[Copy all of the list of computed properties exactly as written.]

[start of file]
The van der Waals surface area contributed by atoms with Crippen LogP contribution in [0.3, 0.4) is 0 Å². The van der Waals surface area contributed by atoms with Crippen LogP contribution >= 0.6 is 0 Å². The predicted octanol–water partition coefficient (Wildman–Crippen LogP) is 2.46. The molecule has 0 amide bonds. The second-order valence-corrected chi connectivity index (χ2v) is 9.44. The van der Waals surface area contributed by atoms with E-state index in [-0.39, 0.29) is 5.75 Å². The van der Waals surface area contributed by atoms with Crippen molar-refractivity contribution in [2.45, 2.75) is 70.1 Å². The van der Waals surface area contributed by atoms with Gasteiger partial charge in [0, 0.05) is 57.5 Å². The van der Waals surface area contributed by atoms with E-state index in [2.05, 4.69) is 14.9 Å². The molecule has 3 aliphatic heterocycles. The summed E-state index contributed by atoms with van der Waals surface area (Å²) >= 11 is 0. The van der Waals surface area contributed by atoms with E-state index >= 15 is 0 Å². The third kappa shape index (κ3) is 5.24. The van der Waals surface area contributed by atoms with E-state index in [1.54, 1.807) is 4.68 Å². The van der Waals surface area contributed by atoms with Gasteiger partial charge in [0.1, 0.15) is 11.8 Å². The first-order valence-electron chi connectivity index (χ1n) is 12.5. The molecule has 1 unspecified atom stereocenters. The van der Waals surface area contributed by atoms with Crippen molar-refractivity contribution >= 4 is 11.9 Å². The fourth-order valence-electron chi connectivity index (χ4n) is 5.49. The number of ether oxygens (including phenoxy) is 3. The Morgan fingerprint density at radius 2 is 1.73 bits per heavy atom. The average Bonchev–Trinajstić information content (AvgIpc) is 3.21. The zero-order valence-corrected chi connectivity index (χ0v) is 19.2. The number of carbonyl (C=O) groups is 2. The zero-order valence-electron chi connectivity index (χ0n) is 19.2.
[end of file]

The van der Waals surface area contributed by atoms with Crippen LogP contribution in [0.3, 0.4) is 0 Å². The van der Waals surface area contributed by atoms with Crippen LogP contribution >= 0.6 is 0 Å². The predicted octanol–water partition coefficient (Wildman–Crippen LogP) is 2.46. The molecule has 0 amide bonds. The second-order valence-corrected chi connectivity index (χ2v) is 9.44. The van der Waals surface area contributed by atoms with E-state index in [-0.39, 0.29) is 5.75 Å². The van der Waals surface area contributed by atoms with Crippen molar-refractivity contribution in [2.45, 2.75) is 70.1 Å². The van der Waals surface area contributed by atoms with Gasteiger partial charge in [0, 0.05) is 57.5 Å². The van der Waals surface area contributed by atoms with E-state index in [2.05, 4.69) is 14.9 Å². The molecule has 3 aliphatic heterocycles. The summed E-state index contributed by atoms with van der Waals surface area (Å²) >= 11 is 0. The van der Waals surface area contributed by atoms with E-state index >= 15 is 0 Å². The third kappa shape index (κ3) is 5.24. The van der Waals surface area contributed by atoms with E-state index in [1.54, 1.807) is 4.68 Å². The van der Waals surface area contributed by atoms with Gasteiger partial charge in [0.1, 0.15) is 11.8 Å². The first-order valence-electron chi connectivity index (χ1n) is 12.5. The molecule has 1 unspecified atom stereocenters. The van der Waals surface area contributed by atoms with Crippen molar-refractivity contribution >= 4 is 11.9 Å². The fourth-order valence-electron chi connectivity index (χ4n) is 5.49. The number of ether oxygens (including phenoxy) is 3. The Morgan fingerprint density at radius 2 is 1.73 bits per heavy atom. The average Bonchev–Trinajstić information content (AvgIpc) is 3.21. The zero-order valence-corrected chi connectivity index (χ0v) is 19.2. The number of carbonyl (C=O) groups is 2. The zero-order valence-electron chi connectivity index (χ0n) is 19.2.